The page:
(photo by Salwa Hubais)
I teach literature classes but my most recent book is on foodways, which might seem like two dissimilar topics but food is omnipresent in poems, stories and dramas so my students and I often have conversations that include foodways, literature and cultural differences. Explaining a reference to Persephone in a poem led to my telling the story of Demeter/ Ceres, which led to a conversation about cereals.
Sometimes I focus simply to the vocabulary aspect: explicating “civil as an orange/ and something of that jealous complexion” in Much Ado about Nothing or “cucumber sandwiches” and “sugar tongs” in The Importance of Being Earnest. But occasionally food takes center stage as with the fishing with a sword scene in Tawfiq Al Hakim’s Princess Sunshine when the question of ‘who makes dinner’ helps carry the theme of the play. Another food-centered example is the dual breakfast scene in Thornton Wilder’s Our Town. On our first run-through, it’s simply a confusing jumble of random statements. But when we have read it a few times and then ‘perform’ it with one student per character, the beauty (and sadness) of that section shine through. Students often remark, “it’s like that at my home.”
Some stories show cultural similarities, such as Laura bringing food to the widow in Mansfield’s “Garden Party,” but they can also show differences. Unlike in Oman, only Laura visits the house (not with her mother and older sister) and she only stays a brief time.
Another Mansfield story “The Doll’s House” uses food to give insights into the social standing of the schoolgirls – having a sandwich with meat shows wealth while a jam sandwich wrapped in newspaper points to poverty. Similarly, the social niceties observed in the dining room at the beginning of Room with a View preview the theme of the novel. Who sits at which table reveals the hierarchies which Lucy will eventually break.
Food issues can even be the comic element of a story as with Elizabeth Gaskell’s magnificent Cranford with its details of manage your cook, take care of your cow and why you should eat your orange in your room (so you can roll it under your bed to check if anyone is hiding there and then slurp the orange sections in private).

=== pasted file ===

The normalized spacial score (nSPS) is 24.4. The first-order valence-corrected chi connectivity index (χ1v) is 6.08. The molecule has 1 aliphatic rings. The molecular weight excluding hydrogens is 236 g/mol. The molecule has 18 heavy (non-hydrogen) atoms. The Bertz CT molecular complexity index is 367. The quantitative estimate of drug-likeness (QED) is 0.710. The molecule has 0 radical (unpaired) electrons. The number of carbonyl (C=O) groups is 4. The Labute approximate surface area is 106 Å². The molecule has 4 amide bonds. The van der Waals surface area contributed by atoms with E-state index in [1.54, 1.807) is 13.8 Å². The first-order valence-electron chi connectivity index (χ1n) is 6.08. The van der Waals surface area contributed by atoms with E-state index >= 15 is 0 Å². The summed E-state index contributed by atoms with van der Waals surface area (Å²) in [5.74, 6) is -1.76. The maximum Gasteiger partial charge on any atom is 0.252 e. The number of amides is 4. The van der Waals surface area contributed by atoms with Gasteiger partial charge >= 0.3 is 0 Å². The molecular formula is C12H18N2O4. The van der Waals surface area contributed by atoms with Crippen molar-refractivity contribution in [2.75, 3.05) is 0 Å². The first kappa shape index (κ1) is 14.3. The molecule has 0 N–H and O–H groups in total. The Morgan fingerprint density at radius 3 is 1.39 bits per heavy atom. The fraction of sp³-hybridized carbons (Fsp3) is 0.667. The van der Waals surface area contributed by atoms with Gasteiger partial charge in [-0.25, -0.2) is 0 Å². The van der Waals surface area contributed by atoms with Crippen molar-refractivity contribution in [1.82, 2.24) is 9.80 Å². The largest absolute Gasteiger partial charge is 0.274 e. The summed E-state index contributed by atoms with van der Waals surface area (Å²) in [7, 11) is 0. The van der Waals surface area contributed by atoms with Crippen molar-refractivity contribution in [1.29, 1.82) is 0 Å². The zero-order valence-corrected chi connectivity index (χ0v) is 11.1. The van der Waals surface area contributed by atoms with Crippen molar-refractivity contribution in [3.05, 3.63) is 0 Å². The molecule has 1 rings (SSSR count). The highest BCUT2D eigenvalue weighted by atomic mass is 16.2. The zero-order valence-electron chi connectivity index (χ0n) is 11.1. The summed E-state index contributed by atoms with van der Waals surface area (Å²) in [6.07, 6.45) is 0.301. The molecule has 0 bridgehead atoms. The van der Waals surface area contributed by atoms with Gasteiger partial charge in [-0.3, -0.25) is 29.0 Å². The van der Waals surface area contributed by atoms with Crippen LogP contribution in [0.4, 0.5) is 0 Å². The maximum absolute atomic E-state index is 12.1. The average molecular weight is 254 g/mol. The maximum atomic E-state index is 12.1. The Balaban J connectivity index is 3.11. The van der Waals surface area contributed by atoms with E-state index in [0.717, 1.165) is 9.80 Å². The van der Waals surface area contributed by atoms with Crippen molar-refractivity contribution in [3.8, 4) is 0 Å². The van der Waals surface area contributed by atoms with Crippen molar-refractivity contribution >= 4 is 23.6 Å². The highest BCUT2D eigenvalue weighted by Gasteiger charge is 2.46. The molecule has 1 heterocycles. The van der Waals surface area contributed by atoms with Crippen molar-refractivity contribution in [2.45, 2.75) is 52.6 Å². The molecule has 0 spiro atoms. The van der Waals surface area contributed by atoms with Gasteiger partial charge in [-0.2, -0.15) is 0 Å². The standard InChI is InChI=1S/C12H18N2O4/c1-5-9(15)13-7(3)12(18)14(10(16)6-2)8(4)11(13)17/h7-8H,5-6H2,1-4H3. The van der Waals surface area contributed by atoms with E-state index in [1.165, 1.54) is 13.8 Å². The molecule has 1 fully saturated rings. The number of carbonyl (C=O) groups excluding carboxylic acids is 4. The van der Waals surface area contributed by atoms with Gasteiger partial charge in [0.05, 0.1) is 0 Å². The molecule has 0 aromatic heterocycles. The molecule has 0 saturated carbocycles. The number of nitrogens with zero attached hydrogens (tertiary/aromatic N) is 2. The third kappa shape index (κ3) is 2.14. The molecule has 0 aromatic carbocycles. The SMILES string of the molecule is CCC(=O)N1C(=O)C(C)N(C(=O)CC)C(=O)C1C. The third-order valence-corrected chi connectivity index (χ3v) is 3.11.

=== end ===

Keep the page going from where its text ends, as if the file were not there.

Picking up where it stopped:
Food essays are also wonderful for sparking good student writing. “Jam” and “A Thing Shared” from The Gastronomical Me by M. F. K. Fisher, “Girl” by Jamaica Kincaid and “In Search of Our Mother’s Gardens” by Alice Walker are great example texts to help students see how to write about their own food experiences.
As for poems about food, we have to start with
“Talk,” Gökhan Tok
You never hear it
but at breakfast the sweetest talk
is between the jam and the honey.
and Naomi Shihab Nye’s wonderful “Arabic Coffee,” “My Father and the Fig Tree,” “Sifter,” “The Traveling Onion” and “The Tray.” For more, please see https://www.poetryfoundation.org/poets/naomi-shihab-nye and https://poets.org/poet/naomi-shihab-nye
Other poems include:
- “After Apple-Picking,” Robert Frost
- “The Angler,” Thomas Buchanan Read
- “The Bean-Stalk,” Edna St. Vincent Millay
- “Blackberry-Picking,” Seamus Heaney
- “Coolness of the Melons,” Matsuo Basho
- “Cynddylan on a Tractor,” R.S. Thomas
- “The [Date] Palm Tree,” Adnan Mohsin
- “The Fisherman,” Goethe
- “From Blossoms,” Li-Young Lee
- “I Return to the Place I was Born,” T’ao Yuan Ming
- “Love Poem With Toast,” Miller Williams
- “Mending Wall,” Robert Frost
- “The Solitary Reaper,” William Wordsworth
- “Sorry I Spilled It,” Shel Silverstein
- “What’s That Smell in the Kitchen?” Marge Piercy
A few food-oriented short stories include: “A Dash of Light” by Ibrahim Aslan, “I Saw the Date Palms” by Radwa Ashour, “A Cup of Tea” by Katherine Mansfield and “Lamb to the Slaughter” by Roald Dahl, as well as several by Mohammed al Murr including “A Late Dinner,” “The Night’s Catch,” “Look After Yourself” and my favorite: “Dinner by Candlelight.”